WISE official advocates concept of 'Education Economics'
March 06 2021 10:23 PM
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Dr Asmaa al-Fadala.
Dr Asmaa al-Fadala.

Education economics is concerned with maximising the return on investment in education by optimising the use of resources in the educational system to produce the greatest possible benefit for the society

A top official of World Innovation Summit for Education (WISE) has advocated the idea of ‘Education Economics’ to maximise the returns from investment in education.

“It means looking at education from an economic perspective, by studying the economics of human resources, analysing the return from education in terms of cost and educational productivity, and measuring outputs against inputs,” said Dr Asmaa al-Fadala, director of research and content development, WISE, part of Qatar Foundation.

According to al-Fadala, education economics is concerned with maximising the return on investment in education by optimising the use of resources in the educational system to produce the greatest possible benefit for the society.

“The relationship between education and the economy is very close and integral; in fact, I would argue that quality education is a necessary precursor to a healthy economy and the two live in synergy with one another. Universal quality education provides a society with a skilled workforce, which is necessary for a thriving economy and also to supporting all aspects of social infrastructure,” explained al-Fadala.

“At the same time, a strong economy provides a society with the material resources necessary for enabling and developing a healthy and thriving education system. This makes it necessary to consider the economics of education when designing or developing policies for any educational system,” she continued.

Al-Fadala told that investing in education and developing the human wealth and human capital of any society is considered to be one of the best and most rewarding types of investments.

“Providing high-quality education in schools, especially in early childhood, leads to students building human skills and capabilities that grow and evolve with them through the different stages of education. Good education with strong foundations cultivates a generation of professional graduates in different fields who can actively participate in the growth of the economy and in boosting economic production,” she highlighted.

The research head noted that developed countries rely on the development of their national human resources to inform their economic growth in a diversity of disciplines, by providing a cadre of specialists in all fields.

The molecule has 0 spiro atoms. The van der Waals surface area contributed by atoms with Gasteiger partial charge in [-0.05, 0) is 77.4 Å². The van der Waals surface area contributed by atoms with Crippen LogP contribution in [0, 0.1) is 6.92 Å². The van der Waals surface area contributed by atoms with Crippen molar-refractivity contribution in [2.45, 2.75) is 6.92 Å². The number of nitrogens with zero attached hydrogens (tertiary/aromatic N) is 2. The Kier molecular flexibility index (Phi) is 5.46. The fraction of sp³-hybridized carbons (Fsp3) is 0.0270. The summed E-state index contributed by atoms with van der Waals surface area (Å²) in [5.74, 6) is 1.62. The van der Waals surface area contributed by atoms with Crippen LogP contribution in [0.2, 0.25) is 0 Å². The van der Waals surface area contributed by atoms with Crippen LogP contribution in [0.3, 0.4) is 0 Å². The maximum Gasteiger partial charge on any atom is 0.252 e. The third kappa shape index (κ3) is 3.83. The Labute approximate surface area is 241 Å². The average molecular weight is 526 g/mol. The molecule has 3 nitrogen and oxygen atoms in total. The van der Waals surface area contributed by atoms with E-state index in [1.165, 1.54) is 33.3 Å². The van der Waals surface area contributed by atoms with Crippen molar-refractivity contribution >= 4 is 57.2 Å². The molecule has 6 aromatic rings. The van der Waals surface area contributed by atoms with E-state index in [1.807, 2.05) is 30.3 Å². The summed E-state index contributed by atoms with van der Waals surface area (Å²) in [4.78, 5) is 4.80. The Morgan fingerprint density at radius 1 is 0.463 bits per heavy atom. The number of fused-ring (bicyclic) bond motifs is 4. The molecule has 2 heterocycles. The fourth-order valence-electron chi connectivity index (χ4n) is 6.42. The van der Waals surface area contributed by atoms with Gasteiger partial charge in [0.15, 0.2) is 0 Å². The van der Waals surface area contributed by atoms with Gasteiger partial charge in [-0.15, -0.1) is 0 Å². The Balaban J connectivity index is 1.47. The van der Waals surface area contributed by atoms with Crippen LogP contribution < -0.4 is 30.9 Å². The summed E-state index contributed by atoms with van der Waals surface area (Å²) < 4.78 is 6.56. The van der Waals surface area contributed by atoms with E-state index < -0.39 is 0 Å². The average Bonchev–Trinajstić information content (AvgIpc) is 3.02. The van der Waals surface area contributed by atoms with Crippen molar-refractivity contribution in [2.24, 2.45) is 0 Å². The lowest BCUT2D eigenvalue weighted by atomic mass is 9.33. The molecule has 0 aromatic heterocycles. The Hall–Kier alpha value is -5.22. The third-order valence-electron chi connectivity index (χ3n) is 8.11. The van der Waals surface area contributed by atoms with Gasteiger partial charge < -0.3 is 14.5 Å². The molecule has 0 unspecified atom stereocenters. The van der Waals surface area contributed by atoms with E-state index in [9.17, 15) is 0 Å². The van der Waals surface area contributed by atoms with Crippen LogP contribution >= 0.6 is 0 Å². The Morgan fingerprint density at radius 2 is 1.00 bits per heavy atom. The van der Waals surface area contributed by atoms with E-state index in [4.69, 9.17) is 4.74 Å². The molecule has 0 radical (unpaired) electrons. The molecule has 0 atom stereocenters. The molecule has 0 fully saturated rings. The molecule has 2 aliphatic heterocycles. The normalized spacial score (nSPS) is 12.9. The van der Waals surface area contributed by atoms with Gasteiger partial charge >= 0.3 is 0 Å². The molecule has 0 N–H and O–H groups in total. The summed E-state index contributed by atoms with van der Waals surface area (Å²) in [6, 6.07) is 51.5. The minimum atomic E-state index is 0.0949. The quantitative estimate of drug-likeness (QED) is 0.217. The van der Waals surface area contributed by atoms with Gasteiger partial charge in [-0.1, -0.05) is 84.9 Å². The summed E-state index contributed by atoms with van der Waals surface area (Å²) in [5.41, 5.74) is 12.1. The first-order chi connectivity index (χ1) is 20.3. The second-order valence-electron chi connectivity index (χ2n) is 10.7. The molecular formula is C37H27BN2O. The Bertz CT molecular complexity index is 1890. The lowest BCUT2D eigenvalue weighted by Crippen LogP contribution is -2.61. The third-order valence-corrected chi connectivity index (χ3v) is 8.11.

“Among them, of course, is the social field, such as education and family services, and this is what contributes to enhancing social welfare,” she maintained.

The official also stressed on the role of education in preparing specialised professionals and providing state institutions and the private sector with resources that accelerate the pace of development.

She remarked, “This comes from investing in the quality of education at all stages and diversifying and developing curricula. Lifelong learning, which is both a mindset and a process, is reflected in practice by investing time and resources in adult-learning programmes that serve to continuously develop individuals at different points in their lives and careers. This type of ongoing or continuous learning and professional development plays a major role in increasing motivation, interest, and efficiency in the labour market, which, in turn, leads to economic growth.”

Al-Fadala emphasised that entrepreneurship and technological skills are the some of the most important skills for 21st century and they can diversify sources of income to achieve comprehensive development.

“Most educational systems currently incorporate a focus on teaching students entrepreneurship and technological skills, which are skills that characterise the 21st century. They also focus on strengthening the role of global citizenship, scientific research skills, and other skills that help people obtain the jobs of the future as a result of the Fourth Industrial Revolution, or start personal entrepreneurship projects where they apply what they have learned,” she described.

“Entrepreneurship is characterised by the fact that it opens an opportunity for young people to start small and medium enterprises that contribute significantly to providing themselves with income, and providing job opportunities for other youth. This supports the diversification of the economy, and a shift from youth working primarily in the governmental and semi-governmental sectors to working in the private sector,” added al-Fadala.

 
 

Last updated: March 06 2021 10:43 PM


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